State of New Jersey

Governor Phil Murphy

Governor Murphy: NJ TRANSIT’s Failures Stem from Years of Bad Budgeting

RUTHERFORD – Governor Phil Murphy today cautioned that the Legislature’s recently passed budget may impact the long-term viability of key infrastructure investments intended to turnaround NJ TRANSIT.

"Five days ago, the Legislature sent to my desk a budget that would make the strong initial investment we need in NJ Transit to help the thousands of commuters here in Rutherford, and the nearly one million more across our state, who rely daily on safe and reliable mass transit," said Governor Murphy. "But, there’s a problem with what they sent me – it’s nearly $1 billion short of where we need to be to have a responsible budget."

The Legislature’s budget will be $855 million short of achieving the administration’s target ending fund balance and would end with a $104 million deficit and no dollars in surplus, zeroing out the administration’s proposed $751 million surplus. The Legislative budget also proposes $75 million in cuts that put much needed infrastructure improvements at risk and may accelerate the need for an increase in the gas tax and raise tolls.

Governor Murphy’s proposed budget invests $242 million in NJ TRANSIT through sustainable and permanent sources – nearly tripling state funding as an initial step to improving the state’s mass transit system after 90 percent defunding under former Governor Christie.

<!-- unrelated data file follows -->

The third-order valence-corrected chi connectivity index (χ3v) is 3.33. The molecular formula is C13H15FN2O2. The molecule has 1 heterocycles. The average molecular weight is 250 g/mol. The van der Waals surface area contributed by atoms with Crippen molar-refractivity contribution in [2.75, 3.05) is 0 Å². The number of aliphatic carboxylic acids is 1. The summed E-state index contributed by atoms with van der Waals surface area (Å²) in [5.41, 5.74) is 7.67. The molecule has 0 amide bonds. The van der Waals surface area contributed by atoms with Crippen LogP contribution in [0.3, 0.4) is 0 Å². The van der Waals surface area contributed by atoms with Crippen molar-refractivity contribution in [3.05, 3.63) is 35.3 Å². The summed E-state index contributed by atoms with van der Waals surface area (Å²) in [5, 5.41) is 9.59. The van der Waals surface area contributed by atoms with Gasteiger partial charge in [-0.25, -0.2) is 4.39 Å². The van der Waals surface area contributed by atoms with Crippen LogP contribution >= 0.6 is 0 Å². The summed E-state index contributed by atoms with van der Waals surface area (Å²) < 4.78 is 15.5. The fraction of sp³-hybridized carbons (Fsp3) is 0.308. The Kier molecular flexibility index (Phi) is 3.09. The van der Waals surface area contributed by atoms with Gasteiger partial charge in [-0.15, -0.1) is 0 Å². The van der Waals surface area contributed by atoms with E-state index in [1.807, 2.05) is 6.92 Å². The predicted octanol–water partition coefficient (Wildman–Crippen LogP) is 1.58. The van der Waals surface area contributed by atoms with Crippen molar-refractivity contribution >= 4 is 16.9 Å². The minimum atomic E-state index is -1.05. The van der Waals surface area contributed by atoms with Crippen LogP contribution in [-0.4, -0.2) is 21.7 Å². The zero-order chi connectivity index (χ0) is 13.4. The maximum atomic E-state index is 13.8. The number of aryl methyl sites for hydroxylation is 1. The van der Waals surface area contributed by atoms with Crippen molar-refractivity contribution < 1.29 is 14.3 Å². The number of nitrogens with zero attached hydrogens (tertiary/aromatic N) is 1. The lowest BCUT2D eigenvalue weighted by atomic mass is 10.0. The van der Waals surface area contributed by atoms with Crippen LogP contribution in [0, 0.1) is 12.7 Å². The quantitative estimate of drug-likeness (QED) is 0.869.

These investments include, but are not limited to replacement of non-recurring funding and “one-shots;” workforce expansion; bus and rail service expansion into/from New York and the Meadowlands station; correcting the structural passenger revenue shortfall; and other bus and rail needs that will enhance scheduling, provide timely media updates and communication with the public, and improve service reliability.

"Turning NJ Transit around is going to require long-term, sustained, and reliable new revenues to make these necessary investments,” added Governor Murphy. “We can get this done, but only if we are not afraid to put the long-term needs of riders and residents before the short-term wants of Trenton’s insider politics. I am more than ready to do this.”

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